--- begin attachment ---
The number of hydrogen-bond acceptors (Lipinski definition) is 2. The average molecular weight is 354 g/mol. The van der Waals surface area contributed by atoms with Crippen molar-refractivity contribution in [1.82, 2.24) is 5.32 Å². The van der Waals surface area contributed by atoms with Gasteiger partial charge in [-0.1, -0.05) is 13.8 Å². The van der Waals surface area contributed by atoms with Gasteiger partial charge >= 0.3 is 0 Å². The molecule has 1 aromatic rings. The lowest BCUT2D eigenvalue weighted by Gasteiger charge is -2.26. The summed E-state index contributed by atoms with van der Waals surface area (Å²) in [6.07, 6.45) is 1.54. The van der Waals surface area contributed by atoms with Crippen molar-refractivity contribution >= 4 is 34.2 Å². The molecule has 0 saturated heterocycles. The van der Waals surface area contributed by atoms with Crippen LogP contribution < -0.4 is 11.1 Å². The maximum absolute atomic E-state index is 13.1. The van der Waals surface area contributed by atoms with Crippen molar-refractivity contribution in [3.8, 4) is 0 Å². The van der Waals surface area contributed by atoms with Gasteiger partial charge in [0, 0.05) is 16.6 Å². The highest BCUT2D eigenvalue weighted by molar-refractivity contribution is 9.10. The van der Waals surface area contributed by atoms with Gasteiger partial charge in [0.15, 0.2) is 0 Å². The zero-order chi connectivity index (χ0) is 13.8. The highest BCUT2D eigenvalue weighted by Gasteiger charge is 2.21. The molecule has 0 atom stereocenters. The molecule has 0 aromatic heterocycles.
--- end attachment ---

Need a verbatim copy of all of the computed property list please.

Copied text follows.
The number of hydrogen-bond acceptors (Lipinski definition) is 2. The average molecular weight is 354 g/mol. The van der Waals surface area contributed by atoms with Crippen molar-refractivity contribution in [1.82, 2.24) is 5.32 Å². The van der Waals surface area contributed by atoms with Gasteiger partial charge in [-0.1, -0.05) is 13.8 Å². The van der Waals surface area contributed by atoms with Gasteiger partial charge >= 0.3 is 0 Å². The molecule has 1 aromatic rings. The lowest BCUT2D eigenvalue weighted by Gasteiger charge is -2.26. The summed E-state index contributed by atoms with van der Waals surface area (Å²) in [6.07, 6.45) is 1.54. The van der Waals surface area contributed by atoms with Crippen molar-refractivity contribution >= 4 is 34.2 Å². The molecule has 0 saturated heterocycles. The van der Waals surface area contributed by atoms with Crippen LogP contribution < -0.4 is 11.1 Å². The maximum absolute atomic E-state index is 13.1. The van der Waals surface area contributed by atoms with Crippen molar-refractivity contribution in [3.8, 4) is 0 Å². The van der Waals surface area contributed by atoms with Gasteiger partial charge in [0, 0.05) is 16.6 Å². The highest BCUT2D eigenvalue weighted by molar-refractivity contribution is 9.10. The van der Waals surface area contributed by atoms with Gasteiger partial charge in [0.15, 0.2) is 0 Å². The zero-order chi connectivity index (χ0) is 13.8. The highest BCUT2D eigenvalue weighted by Gasteiger charge is 2.21. The molecule has 0 atom stereocenters. The molecule has 0 aromatic heterocycles.